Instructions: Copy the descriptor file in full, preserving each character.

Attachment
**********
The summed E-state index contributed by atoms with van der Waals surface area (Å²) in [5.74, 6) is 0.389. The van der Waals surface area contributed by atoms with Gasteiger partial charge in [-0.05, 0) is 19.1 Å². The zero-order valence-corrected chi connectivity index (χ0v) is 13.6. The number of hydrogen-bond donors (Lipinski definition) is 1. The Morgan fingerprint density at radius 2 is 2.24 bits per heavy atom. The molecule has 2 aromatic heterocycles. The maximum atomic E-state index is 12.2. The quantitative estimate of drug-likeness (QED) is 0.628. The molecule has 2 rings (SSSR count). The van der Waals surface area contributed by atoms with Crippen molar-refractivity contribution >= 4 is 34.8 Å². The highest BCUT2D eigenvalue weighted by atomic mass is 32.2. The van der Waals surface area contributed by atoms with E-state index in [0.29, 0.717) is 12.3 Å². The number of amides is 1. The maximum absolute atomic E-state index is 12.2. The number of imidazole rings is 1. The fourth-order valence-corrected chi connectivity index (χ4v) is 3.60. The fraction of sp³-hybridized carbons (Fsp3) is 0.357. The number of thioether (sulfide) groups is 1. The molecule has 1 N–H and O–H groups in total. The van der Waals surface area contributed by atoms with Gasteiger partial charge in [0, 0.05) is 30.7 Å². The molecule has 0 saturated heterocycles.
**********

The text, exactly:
The summed E-state index contributed by atoms with van der Waals surface area (Å²) in [5.74, 6) is 0.389. The van der Waals surface area contributed by atoms with Gasteiger partial charge in [-0.05, 0) is 19.1 Å². The zero-order valence-corrected chi connectivity index (χ0v) is 13.6. The number of hydrogen-bond donors (Lipinski definition) is 1. The Morgan fingerprint density at radius 2 is 2.24 bits per heavy atom. The molecule has 2 aromatic heterocycles. The maximum atomic E-state index is 12.2. The quantitative estimate of drug-likeness (QED) is 0.628. The molecule has 2 rings (SSSR count). The van der Waals surface area contributed by atoms with Crippen molar-refractivity contribution >= 4 is 34.8 Å². The highest BCUT2D eigenvalue weighted by atomic mass is 32.2. The van der Waals surface area contributed by atoms with E-state index in [0.29, 0.717) is 12.3 Å². The number of amides is 1. The maximum absolute atomic E-state index is 12.2. The number of imidazole rings is 1. The fourth-order valence-corrected chi connectivity index (χ4v) is 3.60. The fraction of sp³-hybridized carbons (Fsp3) is 0.357. The number of thioether (sulfide) groups is 1. The molecule has 1 N–H and O–H groups in total. The van der Waals surface area contributed by atoms with Gasteiger partial charge in [0, 0.05) is 30.7 Å². The molecule has 0 saturated heterocycles.